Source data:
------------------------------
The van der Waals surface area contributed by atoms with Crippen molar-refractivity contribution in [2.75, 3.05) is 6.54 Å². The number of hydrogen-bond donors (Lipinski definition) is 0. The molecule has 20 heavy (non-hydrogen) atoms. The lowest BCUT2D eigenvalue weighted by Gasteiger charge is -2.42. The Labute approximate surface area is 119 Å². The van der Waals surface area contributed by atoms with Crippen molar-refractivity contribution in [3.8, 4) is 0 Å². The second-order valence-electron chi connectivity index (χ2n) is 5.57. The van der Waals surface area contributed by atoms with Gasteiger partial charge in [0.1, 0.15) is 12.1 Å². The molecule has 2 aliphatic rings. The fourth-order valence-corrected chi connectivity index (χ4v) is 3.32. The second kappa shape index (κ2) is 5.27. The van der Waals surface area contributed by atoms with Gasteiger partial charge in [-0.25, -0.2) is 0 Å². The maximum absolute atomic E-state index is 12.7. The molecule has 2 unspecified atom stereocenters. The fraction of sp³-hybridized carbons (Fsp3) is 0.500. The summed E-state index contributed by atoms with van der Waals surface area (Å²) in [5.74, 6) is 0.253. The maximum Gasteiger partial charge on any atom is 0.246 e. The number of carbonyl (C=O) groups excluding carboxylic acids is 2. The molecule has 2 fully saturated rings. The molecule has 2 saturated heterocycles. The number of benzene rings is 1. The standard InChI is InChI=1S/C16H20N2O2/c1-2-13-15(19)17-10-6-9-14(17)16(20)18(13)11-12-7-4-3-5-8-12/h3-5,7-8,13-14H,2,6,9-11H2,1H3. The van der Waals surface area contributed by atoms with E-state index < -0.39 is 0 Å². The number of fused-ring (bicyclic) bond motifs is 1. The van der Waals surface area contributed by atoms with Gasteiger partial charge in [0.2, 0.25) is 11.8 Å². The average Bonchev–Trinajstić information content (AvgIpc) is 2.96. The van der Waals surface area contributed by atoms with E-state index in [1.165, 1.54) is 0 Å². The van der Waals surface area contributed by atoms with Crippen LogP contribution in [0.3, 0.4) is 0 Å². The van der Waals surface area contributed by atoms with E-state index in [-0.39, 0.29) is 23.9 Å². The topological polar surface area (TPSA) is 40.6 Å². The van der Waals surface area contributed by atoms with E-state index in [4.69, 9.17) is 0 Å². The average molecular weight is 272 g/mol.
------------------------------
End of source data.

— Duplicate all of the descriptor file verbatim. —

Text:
The van der Waals surface area contributed by atoms with Crippen molar-refractivity contribution in [2.75, 3.05) is 6.54 Å². The number of hydrogen-bond donors (Lipinski definition) is 0. The molecule has 20 heavy (non-hydrogen) atoms. The lowest BCUT2D eigenvalue weighted by Gasteiger charge is -2.42. The Labute approximate surface area is 119 Å². The van der Waals surface area contributed by atoms with Crippen molar-refractivity contribution in [3.8, 4) is 0 Å². The second-order valence-electron chi connectivity index (χ2n) is 5.57. The van der Waals surface area contributed by atoms with Gasteiger partial charge in [0.1, 0.15) is 12.1 Å². The molecule has 2 aliphatic rings. The fourth-order valence-corrected chi connectivity index (χ4v) is 3.32. The second kappa shape index (κ2) is 5.27. The van der Waals surface area contributed by atoms with Gasteiger partial charge in [-0.25, -0.2) is 0 Å². The maximum absolute atomic E-state index is 12.7. The molecule has 2 unspecified atom stereocenters. The fraction of sp³-hybridized carbons (Fsp3) is 0.500. The summed E-state index contributed by atoms with van der Waals surface area (Å²) in [5.74, 6) is 0.253. The maximum Gasteiger partial charge on any atom is 0.246 e. The number of carbonyl (C=O) groups excluding carboxylic acids is 2. The molecule has 2 fully saturated rings. The molecule has 2 saturated heterocycles. The number of benzene rings is 1. The standard InChI is InChI=1S/C16H20N2O2/c1-2-13-15(19)17-10-6-9-14(17)16(20)18(13)11-12-7-4-3-5-8-12/h3-5,7-8,13-14H,2,6,9-11H2,1H3. The van der Waals surface area contributed by atoms with E-state index < -0.39 is 0 Å². The number of fused-ring (bicyclic) bond motifs is 1. The van der Waals surface area contributed by atoms with Gasteiger partial charge in [0.2, 0.25) is 11.8 Å². The average Bonchev–Trinajstić information content (AvgIpc) is 2.96. The van der Waals surface area contributed by atoms with E-state index in [1.165, 1.54) is 0 Å². The van der Waals surface area contributed by atoms with Crippen LogP contribution in [0.3, 0.4) is 0 Å². The van der Waals surface area contributed by atoms with E-state index in [-0.39, 0.29) is 23.9 Å². The topological polar surface area (TPSA) is 40.6 Å². The van der Waals surface area contributed by atoms with E-state index in [4.69, 9.17) is 0 Å². The average molecular weight is 272 g/mol.